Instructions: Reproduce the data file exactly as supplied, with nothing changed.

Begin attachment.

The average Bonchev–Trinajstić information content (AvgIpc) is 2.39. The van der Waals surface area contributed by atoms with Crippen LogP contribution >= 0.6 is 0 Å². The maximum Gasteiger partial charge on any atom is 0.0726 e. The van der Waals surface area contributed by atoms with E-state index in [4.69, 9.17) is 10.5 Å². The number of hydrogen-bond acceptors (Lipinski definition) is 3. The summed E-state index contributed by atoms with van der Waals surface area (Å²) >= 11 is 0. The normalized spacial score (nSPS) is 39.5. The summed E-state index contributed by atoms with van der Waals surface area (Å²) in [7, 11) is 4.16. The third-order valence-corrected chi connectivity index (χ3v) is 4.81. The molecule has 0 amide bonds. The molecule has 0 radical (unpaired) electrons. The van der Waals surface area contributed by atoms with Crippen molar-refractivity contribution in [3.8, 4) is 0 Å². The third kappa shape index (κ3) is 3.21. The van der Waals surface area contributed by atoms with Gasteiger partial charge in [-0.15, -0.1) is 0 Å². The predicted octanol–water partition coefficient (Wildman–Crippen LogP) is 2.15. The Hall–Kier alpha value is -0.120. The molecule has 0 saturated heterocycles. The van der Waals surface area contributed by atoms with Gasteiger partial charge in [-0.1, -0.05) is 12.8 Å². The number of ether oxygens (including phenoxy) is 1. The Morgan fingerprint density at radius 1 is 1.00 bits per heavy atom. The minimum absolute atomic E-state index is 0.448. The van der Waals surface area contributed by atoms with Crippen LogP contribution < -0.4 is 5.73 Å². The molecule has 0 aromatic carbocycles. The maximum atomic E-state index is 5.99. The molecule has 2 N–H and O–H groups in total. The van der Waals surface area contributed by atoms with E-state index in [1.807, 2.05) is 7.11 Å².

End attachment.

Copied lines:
The average Bonchev–Trinajstić information content (AvgIpc) is 2.39. The van der Waals surface area contributed by atoms with Crippen LogP contribution >= 0.6 is 0 Å². The maximum Gasteiger partial charge on any atom is 0.0726 e. The van der Waals surface area contributed by atoms with E-state index in [4.69, 9.17) is 10.5 Å². The number of hydrogen-bond acceptors (Lipinski definition) is 3. The summed E-state index contributed by atoms with van der Waals surface area (Å²) >= 11 is 0. The normalized spacial score (nSPS) is 39.5. The summed E-state index contributed by atoms with van der Waals surface area (Å²) in [7, 11) is 4.16. The third-order valence-corrected chi connectivity index (χ3v) is 4.81. The molecule has 0 amide bonds. The molecule has 0 radical (unpaired) electrons. The van der Waals surface area contributed by atoms with Crippen molar-refractivity contribution in [3.8, 4) is 0 Å². The third kappa shape index (κ3) is 3.21. The van der Waals surface area contributed by atoms with Gasteiger partial charge in [-0.15, -0.1) is 0 Å². The predicted octanol–water partition coefficient (Wildman–Crippen LogP) is 2.15. The Hall–Kier alpha value is -0.120. The molecule has 0 saturated heterocycles. The van der Waals surface area contributed by atoms with Gasteiger partial charge in [-0.1, -0.05) is 12.8 Å². The number of ether oxygens (including phenoxy) is 1. The Morgan fingerprint density at radius 1 is 1.00 bits per heavy atom. The minimum absolute atomic E-state index is 0.448. The van der Waals surface area contributed by atoms with Crippen LogP contribution < -0.4 is 5.73 Å². The molecule has 0 aromatic carbocycles. The maximum atomic E-state index is 5.99. The molecule has 2 N–H and O–H groups in total. The van der Waals surface area contributed by atoms with E-state index in [1.807, 2.05) is 7.11 Å².